One of the great joys of English is our rich vocabulary, with many different ways to say something. French, German, Dutch, Norwegian, and most other languages have far less words, and thus far less ways to express themselves. I believe using one slang term when a variety of options are available is an example of "dumming down". I don't mind people using slang in the context of slang, but NOT in the context of English. It's as thought people aren't smart enough to learn words. I have friends who can only use the word "fucking" to describe everything (that fucking guy who fucking hit me so now I have this fucking broken nose...). COME ON, learn at least one more adverb or adjective before you fucking bore me to death.
And yes, people who use "ya know", "goes", "my bad", "like" and all the other slangs in mainstream English do not get past the first interview. It shows me they don't really care about thinking and learning.
My two cents...
Posted by Hunt
Friday, April 11, 2003 at 01:54 PM
"My bad" AIN'T so bad, heh, it can mean "my fault" as well as "my mistake", as Em Jay pointed out. I'll research it after I go to the "ATM machine" "between the hours of 4am to 6am" "in the morning", heh.
Posted by Allan
Friday, April 18, 2003 at 01:53 PM
This is a great site, stumbled on my way to find out about "my bad", as many others, I can see.
I make it a point to speak and write directly without using "like", etc. except when I need to explain it. It's a conscious thing to try and break away from the norm or fad of the day, the way American society is and has been for some time. We all want to belong and whatever is the current usage is "in" and peer pressure to conform is enormous. Ironically, being "fashionable" was originally meant to "stand out" from the crowd. But today in practical terms, it effectively means the opposite. I do have one peeve, of the pet variety, as someone above puts it.
I can't stand the "upturn" inflexion that Americans affect these days in their spoken language. I know we all adore the Irish brogue, the English accent, find amusing the Indian sing-song, etc. but they're for the Irish, the English, the Indian. Can't we admire but not AFFECT such pretentious cutesy-wutesy crap? We already have an adorable American accent - it's Mid-Western, damn it! Or even Texan drawl or the Southern twang, etc. By the way, English is not my first language and I'm originally from Singapore.
Posted by Yves
Tuesday, April 22, 2003 at 08:53 AM
This is a little OT I realize but I wanted to comment on:
>French, German, Dutch, Norwegian, and most other languages have far less words, and thus far less ways to express themselves.
I have to say that this is a suprising claim. Suprising and wrong.
Vocabularly size has nothing to do with expressability of a language. Just as phoneme counts have nothing to do with the expressability of a language.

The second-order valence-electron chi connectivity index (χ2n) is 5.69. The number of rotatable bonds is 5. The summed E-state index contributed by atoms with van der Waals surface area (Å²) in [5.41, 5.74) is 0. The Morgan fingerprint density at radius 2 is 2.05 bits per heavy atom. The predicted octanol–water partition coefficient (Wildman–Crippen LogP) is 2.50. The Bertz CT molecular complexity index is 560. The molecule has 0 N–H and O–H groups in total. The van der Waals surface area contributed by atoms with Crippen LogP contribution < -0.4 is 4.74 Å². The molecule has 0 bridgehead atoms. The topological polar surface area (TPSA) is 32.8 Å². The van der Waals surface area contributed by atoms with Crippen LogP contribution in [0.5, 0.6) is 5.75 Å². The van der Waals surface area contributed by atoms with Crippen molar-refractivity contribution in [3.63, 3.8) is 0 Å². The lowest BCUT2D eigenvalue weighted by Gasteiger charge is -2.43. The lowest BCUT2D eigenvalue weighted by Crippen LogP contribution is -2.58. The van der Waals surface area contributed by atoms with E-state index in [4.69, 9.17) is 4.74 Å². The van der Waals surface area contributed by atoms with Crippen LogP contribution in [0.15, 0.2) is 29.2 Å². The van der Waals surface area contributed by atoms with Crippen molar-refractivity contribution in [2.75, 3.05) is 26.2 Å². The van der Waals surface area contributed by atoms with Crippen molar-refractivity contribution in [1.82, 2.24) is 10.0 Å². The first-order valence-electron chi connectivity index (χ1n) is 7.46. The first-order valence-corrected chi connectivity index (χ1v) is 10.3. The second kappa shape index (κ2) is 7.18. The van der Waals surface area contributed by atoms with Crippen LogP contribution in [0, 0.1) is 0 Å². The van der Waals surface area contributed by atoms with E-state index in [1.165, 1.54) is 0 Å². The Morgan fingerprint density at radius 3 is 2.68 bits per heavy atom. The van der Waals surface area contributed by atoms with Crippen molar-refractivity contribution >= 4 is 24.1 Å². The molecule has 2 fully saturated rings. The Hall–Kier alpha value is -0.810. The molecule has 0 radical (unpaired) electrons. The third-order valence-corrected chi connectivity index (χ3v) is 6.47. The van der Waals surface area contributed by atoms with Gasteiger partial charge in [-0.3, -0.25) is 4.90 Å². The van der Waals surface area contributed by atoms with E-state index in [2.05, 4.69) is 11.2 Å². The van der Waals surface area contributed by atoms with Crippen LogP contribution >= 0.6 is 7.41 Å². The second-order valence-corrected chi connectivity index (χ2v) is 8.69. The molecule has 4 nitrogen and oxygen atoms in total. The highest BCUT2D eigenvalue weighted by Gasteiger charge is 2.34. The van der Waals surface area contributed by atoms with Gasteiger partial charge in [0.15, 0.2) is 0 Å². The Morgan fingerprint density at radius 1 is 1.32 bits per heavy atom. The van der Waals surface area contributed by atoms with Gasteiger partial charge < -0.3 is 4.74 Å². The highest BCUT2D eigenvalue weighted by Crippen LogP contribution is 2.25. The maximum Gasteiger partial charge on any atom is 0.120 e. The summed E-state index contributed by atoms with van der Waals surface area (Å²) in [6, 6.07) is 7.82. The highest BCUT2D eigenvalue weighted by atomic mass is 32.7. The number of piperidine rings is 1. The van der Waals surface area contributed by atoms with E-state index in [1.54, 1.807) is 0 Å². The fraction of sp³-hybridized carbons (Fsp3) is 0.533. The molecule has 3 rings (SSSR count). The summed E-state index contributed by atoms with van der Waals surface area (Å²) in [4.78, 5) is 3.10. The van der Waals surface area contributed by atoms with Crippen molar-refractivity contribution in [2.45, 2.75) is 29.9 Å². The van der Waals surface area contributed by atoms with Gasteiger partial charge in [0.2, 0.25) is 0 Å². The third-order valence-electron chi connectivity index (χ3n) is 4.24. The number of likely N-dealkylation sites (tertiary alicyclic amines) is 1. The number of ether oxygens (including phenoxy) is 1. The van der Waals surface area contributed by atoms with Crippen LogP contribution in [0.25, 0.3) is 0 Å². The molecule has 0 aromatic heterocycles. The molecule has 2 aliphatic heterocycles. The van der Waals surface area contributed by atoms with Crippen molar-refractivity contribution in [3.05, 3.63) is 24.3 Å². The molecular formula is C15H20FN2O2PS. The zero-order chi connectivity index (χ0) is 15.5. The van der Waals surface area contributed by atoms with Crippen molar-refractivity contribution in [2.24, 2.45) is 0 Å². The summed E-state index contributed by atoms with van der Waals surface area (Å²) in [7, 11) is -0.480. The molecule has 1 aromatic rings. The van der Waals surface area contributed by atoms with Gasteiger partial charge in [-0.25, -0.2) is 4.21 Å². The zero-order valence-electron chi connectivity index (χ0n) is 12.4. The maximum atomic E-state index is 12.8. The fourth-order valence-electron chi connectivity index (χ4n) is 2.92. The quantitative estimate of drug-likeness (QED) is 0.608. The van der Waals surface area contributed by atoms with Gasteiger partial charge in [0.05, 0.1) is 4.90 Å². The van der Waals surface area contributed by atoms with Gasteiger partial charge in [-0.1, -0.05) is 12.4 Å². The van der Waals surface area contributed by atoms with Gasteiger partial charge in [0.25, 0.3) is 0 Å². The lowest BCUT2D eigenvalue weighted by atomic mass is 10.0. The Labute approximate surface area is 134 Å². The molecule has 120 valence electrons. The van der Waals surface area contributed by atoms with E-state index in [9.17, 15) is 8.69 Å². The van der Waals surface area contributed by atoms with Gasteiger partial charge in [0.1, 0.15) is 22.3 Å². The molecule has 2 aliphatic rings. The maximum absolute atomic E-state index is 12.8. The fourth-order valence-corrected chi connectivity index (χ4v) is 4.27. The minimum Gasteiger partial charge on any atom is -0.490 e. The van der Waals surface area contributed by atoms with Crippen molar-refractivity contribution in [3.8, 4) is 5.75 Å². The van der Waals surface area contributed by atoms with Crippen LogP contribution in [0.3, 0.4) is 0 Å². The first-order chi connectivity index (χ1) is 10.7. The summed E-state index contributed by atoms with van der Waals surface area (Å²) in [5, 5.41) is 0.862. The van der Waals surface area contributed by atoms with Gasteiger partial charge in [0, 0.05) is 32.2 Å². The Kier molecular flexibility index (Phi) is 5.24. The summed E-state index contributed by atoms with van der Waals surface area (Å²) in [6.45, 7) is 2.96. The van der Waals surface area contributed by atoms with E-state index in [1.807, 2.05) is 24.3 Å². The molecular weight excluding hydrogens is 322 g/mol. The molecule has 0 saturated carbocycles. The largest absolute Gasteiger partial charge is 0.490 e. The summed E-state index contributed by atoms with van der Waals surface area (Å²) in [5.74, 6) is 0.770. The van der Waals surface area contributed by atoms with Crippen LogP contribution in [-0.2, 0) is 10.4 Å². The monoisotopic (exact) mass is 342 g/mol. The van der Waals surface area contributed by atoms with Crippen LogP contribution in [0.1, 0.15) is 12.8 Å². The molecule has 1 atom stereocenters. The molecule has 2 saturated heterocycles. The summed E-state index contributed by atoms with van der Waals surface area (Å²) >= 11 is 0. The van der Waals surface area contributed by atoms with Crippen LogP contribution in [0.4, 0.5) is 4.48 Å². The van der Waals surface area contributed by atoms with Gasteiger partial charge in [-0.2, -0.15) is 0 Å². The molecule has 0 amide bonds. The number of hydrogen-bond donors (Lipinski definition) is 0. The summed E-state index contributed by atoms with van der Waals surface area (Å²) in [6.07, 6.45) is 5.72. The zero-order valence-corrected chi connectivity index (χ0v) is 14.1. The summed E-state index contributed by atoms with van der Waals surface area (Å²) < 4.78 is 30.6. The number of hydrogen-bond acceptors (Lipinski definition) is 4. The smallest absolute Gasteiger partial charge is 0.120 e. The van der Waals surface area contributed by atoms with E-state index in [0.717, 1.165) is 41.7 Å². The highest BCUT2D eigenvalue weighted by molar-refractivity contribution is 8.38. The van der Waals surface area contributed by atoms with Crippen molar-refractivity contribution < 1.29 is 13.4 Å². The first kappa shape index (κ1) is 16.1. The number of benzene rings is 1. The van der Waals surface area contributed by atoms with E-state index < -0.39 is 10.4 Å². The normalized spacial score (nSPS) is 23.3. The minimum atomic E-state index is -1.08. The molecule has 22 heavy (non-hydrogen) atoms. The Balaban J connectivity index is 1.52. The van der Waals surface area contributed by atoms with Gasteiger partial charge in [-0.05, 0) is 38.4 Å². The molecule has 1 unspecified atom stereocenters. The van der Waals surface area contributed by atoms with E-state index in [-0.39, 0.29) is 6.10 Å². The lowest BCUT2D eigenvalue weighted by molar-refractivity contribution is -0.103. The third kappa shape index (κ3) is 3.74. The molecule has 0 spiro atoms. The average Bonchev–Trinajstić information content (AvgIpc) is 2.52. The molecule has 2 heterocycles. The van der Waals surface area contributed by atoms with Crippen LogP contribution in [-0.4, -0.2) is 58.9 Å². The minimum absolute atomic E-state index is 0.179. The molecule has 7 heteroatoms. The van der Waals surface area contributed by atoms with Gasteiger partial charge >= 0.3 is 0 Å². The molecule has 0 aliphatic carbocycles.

Why? Because we have a finite set of words as it is. Yet we do not have a finite set of meaningful things we can say. Hence the number of words is irrelevent. (Do you really miss the fact that I went back in time and convinced Shakespeare to remove his use of "foobar" from Hamlet? ;-)
Now perhaps eloquence is impacted by vocabularly size, But I would suggest that even this would be primarily within a given langauge. Ie, I am probably more eloquent than an (english) grade school student, but it is unlikely that anyone would consider me more elquent than a published author in French or German, and certainly not just because I speak english or know more words than they do.
ps: Sorry about this being OT, I just happen to be a North American living in Germany. And I can tell you that the Germans are just as expressive as us, smaller vocabulary or not.
BTW: I showed this to my German colleagues here and they agreed with me quite strongly.
Posted by Heather Marie Nordin
Thursday, April 24, 2003 at 03:29 PM
I agree that the English language is deteriorating rapidly. But who is responsible? It is not just the users alone, but where are the parents? I think that it is also up to parents and teachers to correct the use of such language as "my bad" and most of all, the word "like." These terrible words start out as "cool" words, but the unfortuate truth of it is that it becomes a habit after awhile. If WE STOP IT NOW than we will do a world of difference for the future generations. What is the world coming to when the Baby Boom generation, who are not even raised on such words, adopt the linguistic habits of their teenage children?
Posted by Ed
Friday, April 25, 2003 at 11:53 PM
>>"My bad" replaces phrases such as "my mistake," "my fault," "I blew it," and other diverse options.
Posted by Derek DW Myles
Wednesday, May 7, 2003 at 03:35 PM
I often wonder if it occurs to those that support and promote the use of this type of vernacular as mainstream that they don't use this type of "dialectic speak" in communicating those views to the general public, even to websites such as these.
Could it be that they recognize that such verbage isn't clear or acceptable to the average reader?
There is the real issue. When communicating we have to be on the same page, and as distasteful as that may be, rules of grammar aid in bringing a our points and opinions across. Though communicating using a language skillfully may seem "artful" in its execution, it isn't artistic in the sense that it allows unbridled freedom in practice.
If it did, we wouldn't be able to communicate effectively with one another at all, and with little if any ability to convey our views on what we believe to be just regarding the use of the English language.
That would be a very "bad" place to be indeed.
Posted by Rick
Thursday, June 5, 2003 at 12:11 PM